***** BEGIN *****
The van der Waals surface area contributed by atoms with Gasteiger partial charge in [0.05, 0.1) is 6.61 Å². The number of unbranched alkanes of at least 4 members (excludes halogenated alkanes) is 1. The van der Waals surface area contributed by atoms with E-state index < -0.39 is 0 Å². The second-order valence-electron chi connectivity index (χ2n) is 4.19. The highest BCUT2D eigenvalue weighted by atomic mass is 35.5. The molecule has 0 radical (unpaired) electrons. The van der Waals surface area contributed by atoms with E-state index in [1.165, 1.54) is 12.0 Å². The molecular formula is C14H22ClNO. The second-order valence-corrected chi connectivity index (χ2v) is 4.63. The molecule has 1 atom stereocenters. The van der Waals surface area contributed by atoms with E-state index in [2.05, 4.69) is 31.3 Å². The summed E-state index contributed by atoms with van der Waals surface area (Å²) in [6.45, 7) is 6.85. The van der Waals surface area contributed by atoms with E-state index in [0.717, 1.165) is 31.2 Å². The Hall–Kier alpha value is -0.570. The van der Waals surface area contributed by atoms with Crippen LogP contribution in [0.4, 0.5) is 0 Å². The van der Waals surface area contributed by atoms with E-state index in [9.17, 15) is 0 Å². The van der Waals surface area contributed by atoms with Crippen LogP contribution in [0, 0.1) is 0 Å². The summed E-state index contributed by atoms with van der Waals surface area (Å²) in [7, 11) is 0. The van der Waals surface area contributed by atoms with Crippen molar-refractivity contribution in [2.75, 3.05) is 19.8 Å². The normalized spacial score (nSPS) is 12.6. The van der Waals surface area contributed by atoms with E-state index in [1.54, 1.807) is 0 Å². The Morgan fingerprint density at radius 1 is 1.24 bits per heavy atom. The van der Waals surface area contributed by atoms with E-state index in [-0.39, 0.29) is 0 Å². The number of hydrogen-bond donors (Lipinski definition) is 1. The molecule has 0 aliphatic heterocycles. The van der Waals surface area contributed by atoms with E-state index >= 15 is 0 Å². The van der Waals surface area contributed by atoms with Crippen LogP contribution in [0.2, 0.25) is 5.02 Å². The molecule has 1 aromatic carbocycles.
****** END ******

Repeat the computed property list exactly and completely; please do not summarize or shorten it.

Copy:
The van der Waals surface area contributed by atoms with Gasteiger partial charge in [0.05, 0.1) is 6.61 Å². The number of unbranched alkanes of at least 4 members (excludes halogenated alkanes) is 1. The van der Waals surface area contributed by atoms with E-state index < -0.39 is 0 Å². The second-order valence-electron chi connectivity index (χ2n) is 4.19. The highest BCUT2D eigenvalue weighted by atomic mass is 35.5. The molecule has 0 radical (unpaired) electrons. The van der Waals surface area contributed by atoms with E-state index in [1.165, 1.54) is 12.0 Å². The molecular formula is C14H22ClNO. The second-order valence-corrected chi connectivity index (χ2v) is 4.63. The molecule has 1 atom stereocenters. The van der Waals surface area contributed by atoms with E-state index in [2.05, 4.69) is 31.3 Å². The summed E-state index contributed by atoms with van der Waals surface area (Å²) in [6.45, 7) is 6.85. The van der Waals surface area contributed by atoms with E-state index in [0.717, 1.165) is 31.2 Å². The Hall–Kier alpha value is -0.570. The van der Waals surface area contributed by atoms with Crippen LogP contribution in [0.4, 0.5) is 0 Å². The van der Waals surface area contributed by atoms with E-state index in [9.17, 15) is 0 Å². The van der Waals surface area contributed by atoms with Crippen LogP contribution in [0, 0.1) is 0 Å². The summed E-state index contributed by atoms with van der Waals surface area (Å²) in [7, 11) is 0. The van der Waals surface area contributed by atoms with Crippen molar-refractivity contribution in [2.75, 3.05) is 19.8 Å². The normalized spacial score (nSPS) is 12.6. The van der Waals surface area contributed by atoms with E-state index in [1.54, 1.807) is 0 Å². The Morgan fingerprint density at radius 1 is 1.24 bits per heavy atom. The van der Waals surface area contributed by atoms with E-state index in [-0.39, 0.29) is 0 Å². The number of hydrogen-bond donors (Lipinski definition) is 1. The molecule has 0 aliphatic heterocycles. The van der Waals surface area contributed by atoms with E-state index >= 15 is 0 Å². The van der Waals surface area contributed by atoms with Crippen LogP contribution in [0.2, 0.25) is 5.02 Å². The molecule has 1 aromatic carbocycles.